References:

Barnes, L. (2008). Lecture-Free High School Biology Using an Audience Response System. The American Biology Teacher, 70(9), 531-536.

Engaging. (n.d.). Retrieved November 20, 2015, from http://www.merriam-webster.com/dictionary/engaging

Hermann, K. (2002). Teaching Science to High School Students Who Have Limited Formal Schooling. Retrieved November 20, 2015, from https://gse.gmu.edu/research/lmtip/arp/ex

Micheletto, M. (2011). Conducting A Classroom Mini-Experiment Using An Audience Response System: Demonstrating the Isolation Effect. Journal of College Teaching and Learning, 8(8).

Tracy, C. (2002). Assessment: A New Science Teacher’s Attempt to Use Assessment as a Form of Conversation. Retrieved November 20, 2015, from https://gse.gmu.edu/research/lmtip/arp/ex

Advertisements

4 responses to “What are the characteristics of an engaging Action Research Report?

  1. tmerculief says:

    Sarah- I think those are all good suggestions humor, straight forward titles, and using first person. I will think about these as well when I start writing my report.

    Liked by 1 person

  2. Tristan says:

    I also liked the humor that Tracy used in his research report. It kept me reading, because like you, I too could relate to the whole drawing thing. I’m a horrible drawer and had my junior highers rolling more than once last year with my drawings in science class. I liked the first person point of view in the papers because it wasn’t just facts and figures, it was a situation that I could see as being personal, and therefore it was more engaging than just reading data. I agree that the titles were much better than a lot of the articles out there on different topics. I know for me every week I type something related to what we are learning about in google and the ones that have titles that make no sense I skip over, when they could be very beneficial. Titles are a big part of the paper and this has got me thinking I need to come up with a good one.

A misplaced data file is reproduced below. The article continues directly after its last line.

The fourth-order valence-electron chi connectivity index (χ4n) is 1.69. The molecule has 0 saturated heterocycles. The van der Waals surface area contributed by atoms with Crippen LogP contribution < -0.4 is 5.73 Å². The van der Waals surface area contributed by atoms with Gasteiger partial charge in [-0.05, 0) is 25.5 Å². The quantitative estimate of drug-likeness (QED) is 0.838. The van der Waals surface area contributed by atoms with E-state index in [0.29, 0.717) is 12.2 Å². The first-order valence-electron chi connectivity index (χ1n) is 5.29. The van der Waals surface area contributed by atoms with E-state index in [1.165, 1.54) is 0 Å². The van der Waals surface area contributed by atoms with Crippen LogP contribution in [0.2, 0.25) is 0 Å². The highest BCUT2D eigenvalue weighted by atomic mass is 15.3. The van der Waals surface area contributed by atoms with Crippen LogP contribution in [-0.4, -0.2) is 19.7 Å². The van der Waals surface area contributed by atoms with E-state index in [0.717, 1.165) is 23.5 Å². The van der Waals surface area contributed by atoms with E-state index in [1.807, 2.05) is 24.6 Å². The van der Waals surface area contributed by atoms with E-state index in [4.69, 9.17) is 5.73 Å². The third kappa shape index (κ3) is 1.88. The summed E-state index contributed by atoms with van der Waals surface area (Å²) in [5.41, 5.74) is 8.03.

Liked by 1 person

  3. clindquist17 says:

    You wrote, “The first aspect that caught my attention for each of these papers were the titles. Each of the titles allows the reader to easily grasp the focus of each authors research.” I didn’t even think about this, but you are right! Titles are important. People don’t usually read research papers for fun (at least I don’t think they do). When they look for research papers, they have a purpose in mind and many times, it’s the title that they read first. You made a really good point and gave me something to think about.

    Liked by 1 person

  4. pwjohnsen says:

    While Tracy did use humor and has an attractive writing style, I was not engaged because he took so long to get to the point. In addition, I did not see any literature support or strong evidence from data to back up most of his statements. For those reasons, I did not find his report engaging. I do agree that humor and personalized writing can improve engagement, but I think the first priority should be directness, clarity, validity, and reliability. Only after these are accomplished, should “frills” be added.

    Like

Leave a Reply

Fill in your details below or click an icon to log in:

WordPress.com Logo

You are commenting using your WordPress.com account. Log Out / Change )

Twitter picture

You are commenting using your Twitter account. Log Out / Change )

Facebook photo

You are commenting using your Facebook account. Log Out / Change )

Google+ photo

You are commenting using your Google+ account. Log Out / Change )

Connecting to %s

%d bloggers like this: